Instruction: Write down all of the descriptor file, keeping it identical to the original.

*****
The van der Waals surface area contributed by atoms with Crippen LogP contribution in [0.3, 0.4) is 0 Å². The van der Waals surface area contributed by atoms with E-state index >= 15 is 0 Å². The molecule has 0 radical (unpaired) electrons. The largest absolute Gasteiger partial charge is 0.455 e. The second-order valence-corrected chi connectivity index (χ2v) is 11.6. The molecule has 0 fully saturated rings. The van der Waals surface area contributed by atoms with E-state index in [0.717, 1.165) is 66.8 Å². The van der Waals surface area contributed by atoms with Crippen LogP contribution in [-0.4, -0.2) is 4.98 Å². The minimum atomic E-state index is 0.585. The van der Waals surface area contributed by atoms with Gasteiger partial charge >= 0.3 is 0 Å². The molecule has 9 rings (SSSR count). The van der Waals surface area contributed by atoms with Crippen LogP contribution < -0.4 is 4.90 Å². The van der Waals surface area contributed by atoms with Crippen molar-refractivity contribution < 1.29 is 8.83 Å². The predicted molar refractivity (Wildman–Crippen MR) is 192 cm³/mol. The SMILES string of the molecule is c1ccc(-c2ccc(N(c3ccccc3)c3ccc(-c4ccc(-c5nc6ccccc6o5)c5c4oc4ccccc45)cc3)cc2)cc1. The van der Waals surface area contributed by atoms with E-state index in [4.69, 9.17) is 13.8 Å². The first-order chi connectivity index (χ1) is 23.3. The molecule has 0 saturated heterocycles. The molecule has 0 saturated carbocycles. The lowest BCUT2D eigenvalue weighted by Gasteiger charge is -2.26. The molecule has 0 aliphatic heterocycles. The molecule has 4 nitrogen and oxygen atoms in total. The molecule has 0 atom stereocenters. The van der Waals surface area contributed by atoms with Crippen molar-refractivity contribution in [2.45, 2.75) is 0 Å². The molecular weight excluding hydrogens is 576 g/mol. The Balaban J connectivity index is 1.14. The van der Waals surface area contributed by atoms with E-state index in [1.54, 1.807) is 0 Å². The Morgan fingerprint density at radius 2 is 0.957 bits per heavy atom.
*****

The van der Waals surface area contributed by atoms with Crippen LogP contribution in [0.3, 0.4) is 0 Å². The van der Waals surface area contributed by atoms with E-state index >= 15 is 0 Å². The molecule has 0 radical (unpaired) electrons. The largest absolute Gasteiger partial charge is 0.455 e. The second-order valence-corrected chi connectivity index (χ2v) is 11.6. The molecule has 0 fully saturated rings. The van der Waals surface area contributed by atoms with E-state index in [0.717, 1.165) is 66.8 Å². The van der Waals surface area contributed by atoms with Crippen LogP contribution in [-0.4, -0.2) is 4.98 Å². The minimum atomic E-state index is 0.585. The van der Waals surface area contributed by atoms with Gasteiger partial charge >= 0.3 is 0 Å². The molecule has 9 rings (SSSR count). The van der Waals surface area contributed by atoms with Crippen LogP contribution < -0.4 is 4.90 Å². The van der Waals surface area contributed by atoms with Crippen molar-refractivity contribution < 1.29 is 8.83 Å². The predicted molar refractivity (Wildman–Crippen MR) is 192 cm³/mol. The SMILES string of the molecule is c1ccc(-c2ccc(N(c3ccccc3)c3ccc(-c4ccc(-c5nc6ccccc6o5)c5c4oc4ccccc45)cc3)cc2)cc1. The van der Waals surface area contributed by atoms with E-state index in [4.69, 9.17) is 13.8 Å². The first-order chi connectivity index (χ1) is 23.3. The molecule has 0 saturated heterocycles. The molecule has 0 saturated carbocycles. The lowest BCUT2D eigenvalue weighted by Gasteiger charge is -2.26. The molecule has 0 aliphatic heterocycles. The molecule has 4 nitrogen and oxygen atoms in total. The molecule has 0 atom stereocenters. The van der Waals surface area contributed by atoms with Crippen molar-refractivity contribution in [2.45, 2.75) is 0 Å². The molecular weight excluding hydrogens is 576 g/mol. The Balaban J connectivity index is 1.14. The van der Waals surface area contributed by atoms with E-state index in [1.54, 1.807) is 0 Å². The Morgan fingerprint density at radius 2 is 0.957 bits per heavy atom.